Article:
Get Ready! Michigan’s Paid Medical Leave Act Will Be Here Before You Know It
In one of his last acts in office, former Governor Rick Snyder signed Michigan’s Paid Medical Leave Act into law, which will for the first time require employers in the state to provide paid sick leave to their workforces. Although the statute was just signed on December 14, the effective date of the new law is right around the corner: March 29, 2019. What do employers need to know about this significant development?
Executive Summary: What Does The Law Require?
The Michigan Paid Medical Leave Act (MPMLA) will require covered employers (those entities employing 50 or more individuals) to provide eligible employees an opportunity to accrue paid medical leave at the rate of at least one hour of leave for every 35 hours worked, for up to 40 hours per benefit year.
Which Employees Are Eligible?
Eligible employees include all individuals (full-time and part-time) who provide service to the employer and for whom the employer is required to withhold federal income taxes. There are, however, a number of specific exemptions to this rule. For example, those employees considered overtime exempt under FLSA 13(a) (i.e., “white collar” exempted), seasonal employees employed for 25 weeks or fewer in a calendar year for a job scheduled for 25 weeks or fewer, and those covered by a collective bargaining agreement.
It is important for you to identify who your eligible employees are under MPMLA because of the number of specific exemptions under the law. For example, employees who work primarily out of state may qualify for an exemption, while others working out of state may be covered by MPMLA.
For What Reasons Can Leave Be Taken?
Paid time may be taken for physical or mental illness, injury; health condition; medical diagnosis, care or treatment; or preventative care, for either the employee or a member of the employee’s family. The paid leave may also be taken by the employee if they or a family member are the victim of domestic violence or sexual assault; to care for a child whose school or care facility has been closed by order of a public official; for closure of the employee’s place of business by order of a public official; or due to exposure to communicable disease that could jeopardize the health of others. Other reasons include: relocation; to meet with an attorney; to participate in a lawsuit involving domestic violence or sexual assault; or to receive services from a victim services organization.
Who Is Considered A “Family Member” Under The Law?
The MPMLA defines family member as including biological or adopted/foster children; stepchildren or legal wards or to whom the employee stands in loco parentis; a parent (biological, adoptive, foster, step, legal guardian, or person who stood in loco parentis when the employee was a minor child); a spouse; grandparents; siblings (biological, foster, adopted); and any person to whom the employee is married under the laws of any state.
What Is The “Benefit Year” Under The Law?
The relevant benefit year under the MPMLA may be different for eligible employees; it is defined as any consecutive 12-month period used to calculate an eligible employee’s benefits.
Is Front Loading Permissible?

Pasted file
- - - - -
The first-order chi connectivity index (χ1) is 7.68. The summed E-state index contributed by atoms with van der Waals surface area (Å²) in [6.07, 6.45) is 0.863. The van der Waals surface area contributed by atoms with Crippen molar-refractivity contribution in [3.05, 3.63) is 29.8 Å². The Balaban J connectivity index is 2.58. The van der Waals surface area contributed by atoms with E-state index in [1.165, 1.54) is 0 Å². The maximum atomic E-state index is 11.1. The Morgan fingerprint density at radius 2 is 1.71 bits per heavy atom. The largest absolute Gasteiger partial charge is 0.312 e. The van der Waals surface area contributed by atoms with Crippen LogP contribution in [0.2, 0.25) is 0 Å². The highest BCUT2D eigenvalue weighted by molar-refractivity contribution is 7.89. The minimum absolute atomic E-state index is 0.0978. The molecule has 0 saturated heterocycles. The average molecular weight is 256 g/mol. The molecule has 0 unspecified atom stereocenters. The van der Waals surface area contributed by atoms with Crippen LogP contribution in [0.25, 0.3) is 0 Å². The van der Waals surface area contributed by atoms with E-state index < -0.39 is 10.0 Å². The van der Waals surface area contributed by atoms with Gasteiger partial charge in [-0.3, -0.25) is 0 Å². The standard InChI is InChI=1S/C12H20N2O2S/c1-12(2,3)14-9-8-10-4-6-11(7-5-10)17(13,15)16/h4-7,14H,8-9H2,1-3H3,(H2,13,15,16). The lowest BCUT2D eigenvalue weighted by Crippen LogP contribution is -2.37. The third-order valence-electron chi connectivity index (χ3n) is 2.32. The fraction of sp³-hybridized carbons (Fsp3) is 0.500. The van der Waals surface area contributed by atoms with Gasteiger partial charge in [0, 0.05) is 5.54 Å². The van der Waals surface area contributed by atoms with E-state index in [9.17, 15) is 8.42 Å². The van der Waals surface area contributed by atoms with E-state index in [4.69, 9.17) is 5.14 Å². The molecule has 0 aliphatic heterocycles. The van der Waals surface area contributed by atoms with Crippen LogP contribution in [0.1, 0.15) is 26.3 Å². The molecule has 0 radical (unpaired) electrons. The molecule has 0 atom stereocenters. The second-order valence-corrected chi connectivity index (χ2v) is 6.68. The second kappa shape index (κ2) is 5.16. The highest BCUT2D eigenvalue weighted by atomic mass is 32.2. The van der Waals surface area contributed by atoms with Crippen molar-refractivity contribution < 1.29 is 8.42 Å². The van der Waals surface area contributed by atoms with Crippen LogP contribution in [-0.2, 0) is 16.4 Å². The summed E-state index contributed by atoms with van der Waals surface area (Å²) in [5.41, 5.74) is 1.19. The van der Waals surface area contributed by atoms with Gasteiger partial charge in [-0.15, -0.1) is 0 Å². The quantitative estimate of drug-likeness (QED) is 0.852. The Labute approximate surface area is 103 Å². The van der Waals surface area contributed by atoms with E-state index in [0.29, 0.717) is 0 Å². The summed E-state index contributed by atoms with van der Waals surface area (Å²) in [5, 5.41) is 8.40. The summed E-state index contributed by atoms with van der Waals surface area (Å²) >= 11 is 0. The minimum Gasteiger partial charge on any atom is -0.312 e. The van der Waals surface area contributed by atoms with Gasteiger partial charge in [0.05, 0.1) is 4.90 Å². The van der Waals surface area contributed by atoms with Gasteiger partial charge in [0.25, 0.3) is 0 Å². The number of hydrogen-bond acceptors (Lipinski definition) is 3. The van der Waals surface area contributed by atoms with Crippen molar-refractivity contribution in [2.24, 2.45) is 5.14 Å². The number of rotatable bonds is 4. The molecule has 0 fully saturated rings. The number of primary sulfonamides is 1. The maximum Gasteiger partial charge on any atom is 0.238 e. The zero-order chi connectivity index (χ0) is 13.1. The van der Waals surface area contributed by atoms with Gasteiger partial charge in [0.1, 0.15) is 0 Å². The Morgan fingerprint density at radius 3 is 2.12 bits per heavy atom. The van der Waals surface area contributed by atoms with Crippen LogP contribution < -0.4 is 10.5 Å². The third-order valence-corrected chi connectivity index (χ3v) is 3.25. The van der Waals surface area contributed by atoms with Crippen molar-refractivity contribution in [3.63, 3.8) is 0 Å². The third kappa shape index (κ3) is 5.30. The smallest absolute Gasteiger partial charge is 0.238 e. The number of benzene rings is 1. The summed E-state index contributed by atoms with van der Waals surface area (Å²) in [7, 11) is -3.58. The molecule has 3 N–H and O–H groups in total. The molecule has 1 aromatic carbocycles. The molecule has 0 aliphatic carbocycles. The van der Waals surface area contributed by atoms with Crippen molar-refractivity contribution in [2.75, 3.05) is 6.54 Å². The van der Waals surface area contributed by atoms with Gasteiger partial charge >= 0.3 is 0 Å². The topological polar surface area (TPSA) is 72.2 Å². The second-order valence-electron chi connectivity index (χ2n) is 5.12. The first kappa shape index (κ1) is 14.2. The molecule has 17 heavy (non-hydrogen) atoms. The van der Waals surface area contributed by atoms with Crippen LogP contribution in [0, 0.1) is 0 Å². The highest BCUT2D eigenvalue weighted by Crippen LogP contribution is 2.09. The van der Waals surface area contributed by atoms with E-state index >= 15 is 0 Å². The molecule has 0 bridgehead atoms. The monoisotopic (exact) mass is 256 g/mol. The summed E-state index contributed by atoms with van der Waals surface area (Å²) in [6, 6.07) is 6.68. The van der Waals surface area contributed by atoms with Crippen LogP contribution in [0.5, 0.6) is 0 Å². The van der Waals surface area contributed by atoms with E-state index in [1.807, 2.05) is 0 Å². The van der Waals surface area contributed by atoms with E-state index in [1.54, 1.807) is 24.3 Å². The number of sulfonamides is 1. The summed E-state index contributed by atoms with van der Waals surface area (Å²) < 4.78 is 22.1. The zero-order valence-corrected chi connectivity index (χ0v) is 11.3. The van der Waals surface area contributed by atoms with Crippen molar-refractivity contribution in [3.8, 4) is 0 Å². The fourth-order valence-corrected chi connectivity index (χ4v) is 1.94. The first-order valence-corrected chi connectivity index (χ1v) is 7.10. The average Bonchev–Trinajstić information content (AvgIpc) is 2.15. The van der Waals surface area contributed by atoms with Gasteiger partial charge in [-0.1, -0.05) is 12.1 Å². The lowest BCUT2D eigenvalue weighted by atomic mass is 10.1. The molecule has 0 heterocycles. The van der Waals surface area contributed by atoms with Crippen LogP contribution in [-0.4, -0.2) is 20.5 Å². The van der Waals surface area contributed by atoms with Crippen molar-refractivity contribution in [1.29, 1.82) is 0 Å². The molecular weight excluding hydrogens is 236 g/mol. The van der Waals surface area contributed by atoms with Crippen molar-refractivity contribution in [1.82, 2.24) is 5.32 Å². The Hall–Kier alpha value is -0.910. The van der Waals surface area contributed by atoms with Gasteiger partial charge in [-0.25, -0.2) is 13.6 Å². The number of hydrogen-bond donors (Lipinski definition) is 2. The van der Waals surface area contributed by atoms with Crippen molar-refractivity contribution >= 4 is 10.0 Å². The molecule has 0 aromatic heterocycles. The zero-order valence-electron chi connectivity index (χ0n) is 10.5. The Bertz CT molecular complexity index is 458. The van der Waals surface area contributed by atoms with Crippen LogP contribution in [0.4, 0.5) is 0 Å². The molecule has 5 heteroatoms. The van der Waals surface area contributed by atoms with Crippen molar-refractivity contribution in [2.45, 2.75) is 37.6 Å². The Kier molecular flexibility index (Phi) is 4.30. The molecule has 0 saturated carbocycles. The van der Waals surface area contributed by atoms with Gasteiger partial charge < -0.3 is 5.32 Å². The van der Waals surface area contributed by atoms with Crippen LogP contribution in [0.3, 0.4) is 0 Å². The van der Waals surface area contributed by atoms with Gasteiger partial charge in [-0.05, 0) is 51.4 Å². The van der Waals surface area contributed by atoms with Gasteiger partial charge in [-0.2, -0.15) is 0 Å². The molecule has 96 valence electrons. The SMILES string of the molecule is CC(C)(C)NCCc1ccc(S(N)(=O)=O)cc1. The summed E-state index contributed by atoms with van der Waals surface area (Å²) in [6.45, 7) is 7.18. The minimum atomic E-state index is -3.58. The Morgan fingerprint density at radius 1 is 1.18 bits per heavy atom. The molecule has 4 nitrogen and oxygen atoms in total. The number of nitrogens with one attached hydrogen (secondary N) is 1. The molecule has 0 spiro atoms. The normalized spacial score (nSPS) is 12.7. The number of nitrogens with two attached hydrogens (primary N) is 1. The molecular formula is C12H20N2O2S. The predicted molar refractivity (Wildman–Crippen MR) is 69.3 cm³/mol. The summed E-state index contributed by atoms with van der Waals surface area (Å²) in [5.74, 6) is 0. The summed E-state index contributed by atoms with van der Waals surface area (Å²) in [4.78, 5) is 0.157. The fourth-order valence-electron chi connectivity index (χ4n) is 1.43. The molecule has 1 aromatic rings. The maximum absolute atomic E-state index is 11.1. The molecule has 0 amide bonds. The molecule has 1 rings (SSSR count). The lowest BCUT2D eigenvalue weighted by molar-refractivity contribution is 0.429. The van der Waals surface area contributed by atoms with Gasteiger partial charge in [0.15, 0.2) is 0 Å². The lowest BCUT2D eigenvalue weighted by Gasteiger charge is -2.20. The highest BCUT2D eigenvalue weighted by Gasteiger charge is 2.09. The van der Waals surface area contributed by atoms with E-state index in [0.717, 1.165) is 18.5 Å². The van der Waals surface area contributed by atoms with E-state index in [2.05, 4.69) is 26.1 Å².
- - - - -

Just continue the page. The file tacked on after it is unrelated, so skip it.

Under the new law, front loading of the paid leave will be allowed. That said, the timing of front loading is not as clear under the law, and we recommend reviewing the issue with an attorney before implementing any such system.
How Much Leave Is Carried Over Each Year?
Carryover of up to 40 hours of unused accrued paid time from one benefit year to another is mandated under MPMLA. That said, you may cap an employee’s use of time at 40 hours per year regardless of the carry over provision.
When Can Employees Use Accrued Time?
Eligible employees must be allowed the ability to use time as it is accrued. Eligible employees hired after March 29 will begin to accrue time on day one of their employment, but you can require them to wait until the 90th calendar date after commencing employment to begin to use their accrued time. You must permit eligible employees to use their accrued time in one-hour increments, unless you have a written policy in an employee handbook that provides longer-use increments (e.g. half- or full-day increments).
Is There Anything Else To Know?
- While you may offer a more generous paid leave policy, there is no legal obligation to do so.
- Although the law suggests recordkeeping for one year, we recommend retaining records associated with MPMLA for at least three years given that this is a new law.
- As written, the law appears to apply to any employer doing business in Michigan for employees working in Michigan, with the exception of the federal government and other states. Any employer outside of Michigan with workers in Michigan fall under the MPMLA requirements for its Michigan employees.
What Should Employers Do Now?
You should work with an attorney to update your employee handbooks in preparation for the MPMLA taking effect in just a few short weeks. In addition, those handling your benefits should examine how to prepare for the recordkeeping that the MPMLA requires.
You will also need to display a poster in a conspicuous area that contains specific information about the MPMLA. While no private right of action exists for noncompliance with the MPMLA, employees may file complaints with the State of Michigan Department of Licensing and Regulatory Affairs within six months of a violation. The agency will attempt informal resolution first, but may impose penalties (up to $1,000) and award payment for non-compliant employers.
If you have any questions, please contact your Fisher Phillips attorney or the authors of this alert.
This Legal Alert provides information about a specific state law. It is not intended to be, and should not be construed as, legal advice for any particular fact situation.